Haptic feedback

Haptic technology uses vibration to simulate the sense of touch and deliver tactile experiences to digital products. People who are blind or have low vision cannot see or have difficulty interacting with digital products. Interactive systems, like touch screens or dashboards, use haptic feedback to simulate the experience of a mouse click or pressing buttons and this provides people with reassurance in their interactions.

Inclusive design

Inclusive design is a methodology where designers consider the needs of people with a wide range of perspectives when creating digital products and services. This includes designing to account for all levels of human ability, when it comes to eyesight, hearing, mobility and cognitive functions, as well as the environment where our products might be used.

Accessibility and inclusive design go hand in hand. The end goal of the process is to create digital experiences where people feel like they belong, regardless of their disabilities.

Information and Communication Technology (ICT)

We use ICT generally to mean all devices, networking components, applications and systems used by people to interact digitally. There's no formal universal definition of ICT and we sometimes used it interchangeably with IT. And rightly so; ICT includes computers, smartphones, robots, smart TVs, cloud computing, software as well as hardware, together with the data that moves between all these devices.

Landmarks

Assistive technologies (AT) rely on the structural elements of a web page to provide information about its structure. Landmarks divide the page into navigable regions that add structural context to a web page. For visual users, landmarks will not have any meaningful effect. But for AT users, developers can dramatically improve the navigation experience by using landmarks.

Examples of landmarks include header, footer and the nav element.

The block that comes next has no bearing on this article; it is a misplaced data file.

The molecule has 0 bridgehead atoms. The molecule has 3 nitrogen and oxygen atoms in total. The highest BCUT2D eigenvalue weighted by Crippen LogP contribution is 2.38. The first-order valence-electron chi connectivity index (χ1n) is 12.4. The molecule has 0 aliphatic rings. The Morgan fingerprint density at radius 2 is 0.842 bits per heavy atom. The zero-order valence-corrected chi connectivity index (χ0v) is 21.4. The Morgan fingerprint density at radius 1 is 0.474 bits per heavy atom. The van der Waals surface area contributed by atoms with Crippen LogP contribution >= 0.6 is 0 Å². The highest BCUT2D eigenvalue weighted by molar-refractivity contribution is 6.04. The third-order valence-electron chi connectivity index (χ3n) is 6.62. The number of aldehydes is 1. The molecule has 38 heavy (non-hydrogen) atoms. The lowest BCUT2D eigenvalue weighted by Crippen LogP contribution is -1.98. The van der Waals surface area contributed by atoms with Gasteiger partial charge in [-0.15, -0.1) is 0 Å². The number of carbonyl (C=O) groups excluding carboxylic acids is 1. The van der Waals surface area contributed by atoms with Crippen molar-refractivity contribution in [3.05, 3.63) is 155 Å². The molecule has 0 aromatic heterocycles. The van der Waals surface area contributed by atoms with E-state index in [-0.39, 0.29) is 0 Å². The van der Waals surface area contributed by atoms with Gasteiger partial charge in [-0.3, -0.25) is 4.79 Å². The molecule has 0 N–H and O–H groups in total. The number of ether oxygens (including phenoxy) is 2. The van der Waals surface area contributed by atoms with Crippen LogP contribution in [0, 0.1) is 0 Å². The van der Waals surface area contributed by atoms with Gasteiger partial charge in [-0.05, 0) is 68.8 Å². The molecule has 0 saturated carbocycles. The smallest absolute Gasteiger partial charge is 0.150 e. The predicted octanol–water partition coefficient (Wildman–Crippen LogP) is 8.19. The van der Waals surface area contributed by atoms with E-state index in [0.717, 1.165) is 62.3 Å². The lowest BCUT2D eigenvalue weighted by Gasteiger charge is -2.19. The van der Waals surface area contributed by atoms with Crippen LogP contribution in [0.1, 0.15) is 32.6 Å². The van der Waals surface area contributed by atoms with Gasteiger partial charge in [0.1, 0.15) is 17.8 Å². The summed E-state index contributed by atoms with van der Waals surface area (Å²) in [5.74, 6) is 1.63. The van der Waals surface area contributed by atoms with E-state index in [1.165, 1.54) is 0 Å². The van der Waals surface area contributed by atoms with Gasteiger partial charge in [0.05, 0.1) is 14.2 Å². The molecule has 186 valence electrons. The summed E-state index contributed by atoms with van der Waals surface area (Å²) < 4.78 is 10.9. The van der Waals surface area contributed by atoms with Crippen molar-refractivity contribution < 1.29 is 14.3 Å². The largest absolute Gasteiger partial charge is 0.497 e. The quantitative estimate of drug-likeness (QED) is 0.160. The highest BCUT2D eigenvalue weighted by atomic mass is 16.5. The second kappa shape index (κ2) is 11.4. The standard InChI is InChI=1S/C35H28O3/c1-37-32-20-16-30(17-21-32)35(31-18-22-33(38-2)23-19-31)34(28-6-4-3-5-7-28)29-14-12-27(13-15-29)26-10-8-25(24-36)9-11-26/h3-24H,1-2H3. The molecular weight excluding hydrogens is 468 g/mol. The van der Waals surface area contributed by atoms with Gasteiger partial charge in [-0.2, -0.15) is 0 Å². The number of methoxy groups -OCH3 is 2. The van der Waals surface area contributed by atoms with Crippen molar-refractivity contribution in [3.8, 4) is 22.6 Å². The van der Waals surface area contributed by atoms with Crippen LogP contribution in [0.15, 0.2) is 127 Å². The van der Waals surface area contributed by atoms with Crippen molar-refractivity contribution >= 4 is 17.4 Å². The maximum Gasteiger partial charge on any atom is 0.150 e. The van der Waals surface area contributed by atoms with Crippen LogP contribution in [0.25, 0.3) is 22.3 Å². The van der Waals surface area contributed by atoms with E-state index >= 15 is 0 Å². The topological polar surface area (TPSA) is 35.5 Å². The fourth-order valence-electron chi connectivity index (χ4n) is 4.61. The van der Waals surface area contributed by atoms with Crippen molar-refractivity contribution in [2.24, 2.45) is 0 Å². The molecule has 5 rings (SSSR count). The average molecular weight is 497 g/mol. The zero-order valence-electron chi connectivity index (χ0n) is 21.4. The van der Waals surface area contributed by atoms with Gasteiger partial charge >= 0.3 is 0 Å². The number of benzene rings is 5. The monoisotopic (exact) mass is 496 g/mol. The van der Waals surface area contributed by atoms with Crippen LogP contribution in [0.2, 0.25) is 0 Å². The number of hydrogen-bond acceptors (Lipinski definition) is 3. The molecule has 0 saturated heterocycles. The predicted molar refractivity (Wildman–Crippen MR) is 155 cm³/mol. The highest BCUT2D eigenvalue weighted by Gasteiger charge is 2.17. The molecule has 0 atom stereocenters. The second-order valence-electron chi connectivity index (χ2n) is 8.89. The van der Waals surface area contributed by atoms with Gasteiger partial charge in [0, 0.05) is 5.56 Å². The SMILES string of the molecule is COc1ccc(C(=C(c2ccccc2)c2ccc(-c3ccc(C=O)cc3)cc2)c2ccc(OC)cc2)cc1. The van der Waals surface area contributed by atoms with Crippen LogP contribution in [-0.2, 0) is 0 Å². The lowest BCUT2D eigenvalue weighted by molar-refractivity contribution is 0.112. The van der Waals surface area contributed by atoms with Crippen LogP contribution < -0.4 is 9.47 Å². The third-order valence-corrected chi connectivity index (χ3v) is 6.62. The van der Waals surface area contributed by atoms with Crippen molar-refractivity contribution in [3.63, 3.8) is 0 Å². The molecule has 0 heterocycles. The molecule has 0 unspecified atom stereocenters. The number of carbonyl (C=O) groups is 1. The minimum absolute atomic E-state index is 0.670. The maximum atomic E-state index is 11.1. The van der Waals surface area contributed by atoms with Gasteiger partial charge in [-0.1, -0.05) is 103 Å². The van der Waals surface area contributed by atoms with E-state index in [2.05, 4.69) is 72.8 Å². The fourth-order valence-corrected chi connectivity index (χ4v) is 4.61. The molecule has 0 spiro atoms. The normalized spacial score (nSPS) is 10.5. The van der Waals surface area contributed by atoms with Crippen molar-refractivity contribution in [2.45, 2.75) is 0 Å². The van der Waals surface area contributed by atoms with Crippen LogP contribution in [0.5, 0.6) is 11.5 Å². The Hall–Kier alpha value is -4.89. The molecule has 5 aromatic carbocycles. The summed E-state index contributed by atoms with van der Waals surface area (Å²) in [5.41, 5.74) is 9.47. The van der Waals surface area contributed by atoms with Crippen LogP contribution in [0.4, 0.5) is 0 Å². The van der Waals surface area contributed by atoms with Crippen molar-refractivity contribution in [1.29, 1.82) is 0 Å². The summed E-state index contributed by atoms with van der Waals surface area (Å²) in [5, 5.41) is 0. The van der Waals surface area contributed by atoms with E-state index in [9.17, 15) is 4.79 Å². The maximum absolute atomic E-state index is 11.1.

Low vision

3.5% of the population (approximately 246 million people) suffer from low vision. This means they don't have enough vision to do what they need to do and that depends from person to person. This disability cannot be corrected with medical procedures and equipment, so they need assistive technology like screen magnification to be able to use the web.

Manual accessibility testing

We call it manual testing because we manually go through a web page with a keyboard or other assistive technologies. Through a combination of visual, cognitive tests and techniques, we can find issues that automated tooling cannot. These tests are more complex and time consuming to run, making them more expensive to put in place.

Each product will differ in what type of manual accessibility tests we need to put it through. All digital products will need testing keyboard functionality and reviewing both the visuals and the content of a web page. Testing with assistive technologies (AT) is part of manual testing.

Only when we combine automated with manual accessibility tests can we create the most accessible product possible.

Medical and Social models of disability

The Medical Model views disability as a defect within the individual. Disability is something abnormal and people with disabilities need to be "cured" or "fixed." It's the responsibilities of doctors to diagnose and fix people with disabilities by focusing on cures and treatments to get rid of any bodily impairments. People have disabilities and therefore cannot fully participate in society due to their impairments.

In the Social Model, disabilities are restrictions imposed by society. Disability is an aspect of a person’s identity, much like race or gender. The solution lies not in fixing the person, but in changing our society. And all of us, rather than just doctors, are responsible for removing the barriers to environmental change and inclusion. In this model, it's the environment that creates the barriers for participating in society, not the disability.